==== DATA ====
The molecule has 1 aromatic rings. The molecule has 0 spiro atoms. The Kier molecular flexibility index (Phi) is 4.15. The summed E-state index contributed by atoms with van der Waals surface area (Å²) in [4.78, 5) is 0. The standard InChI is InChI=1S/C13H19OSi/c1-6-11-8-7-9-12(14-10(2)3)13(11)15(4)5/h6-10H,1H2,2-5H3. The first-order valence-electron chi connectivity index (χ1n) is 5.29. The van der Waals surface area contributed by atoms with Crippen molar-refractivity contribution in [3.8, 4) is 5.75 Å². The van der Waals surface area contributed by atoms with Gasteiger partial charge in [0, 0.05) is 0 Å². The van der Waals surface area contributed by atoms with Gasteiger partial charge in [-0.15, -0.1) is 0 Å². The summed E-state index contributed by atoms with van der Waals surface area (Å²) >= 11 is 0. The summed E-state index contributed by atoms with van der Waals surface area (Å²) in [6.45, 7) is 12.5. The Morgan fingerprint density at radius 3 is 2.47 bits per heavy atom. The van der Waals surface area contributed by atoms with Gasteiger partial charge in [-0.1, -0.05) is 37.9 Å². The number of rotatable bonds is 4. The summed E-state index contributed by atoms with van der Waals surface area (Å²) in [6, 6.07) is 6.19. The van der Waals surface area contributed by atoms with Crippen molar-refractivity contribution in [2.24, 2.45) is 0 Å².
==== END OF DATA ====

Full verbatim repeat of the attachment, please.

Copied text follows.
The molecule has 1 aromatic rings. The molecule has 0 spiro atoms. The Kier molecular flexibility index (Phi) is 4.15. The summed E-state index contributed by atoms with van der Waals surface area (Å²) in [4.78, 5) is 0. The standard InChI is InChI=1S/C13H19OSi/c1-6-11-8-7-9-12(14-10(2)3)13(11)15(4)5/h6-10H,1H2,2-5H3. The first-order valence-electron chi connectivity index (χ1n) is 5.29. The van der Waals surface area contributed by atoms with Crippen molar-refractivity contribution in [3.8, 4) is 5.75 Å². The van der Waals surface area contributed by atoms with Gasteiger partial charge in [0, 0.05) is 0 Å². The van der Waals surface area contributed by atoms with Gasteiger partial charge in [-0.15, -0.1) is 0 Å². The summed E-state index contributed by atoms with van der Waals surface area (Å²) >= 11 is 0. The summed E-state index contributed by atoms with van der Waals surface area (Å²) in [6.45, 7) is 12.5. The Morgan fingerprint density at radius 3 is 2.47 bits per heavy atom. The van der Waals surface area contributed by atoms with Gasteiger partial charge in [-0.1, -0.05) is 37.9 Å². The number of rotatable bonds is 4. The summed E-state index contributed by atoms with van der Waals surface area (Å²) in [6, 6.07) is 6.19. The van der Waals surface area contributed by atoms with Crippen molar-refractivity contribution in [2.24, 2.45) is 0 Å².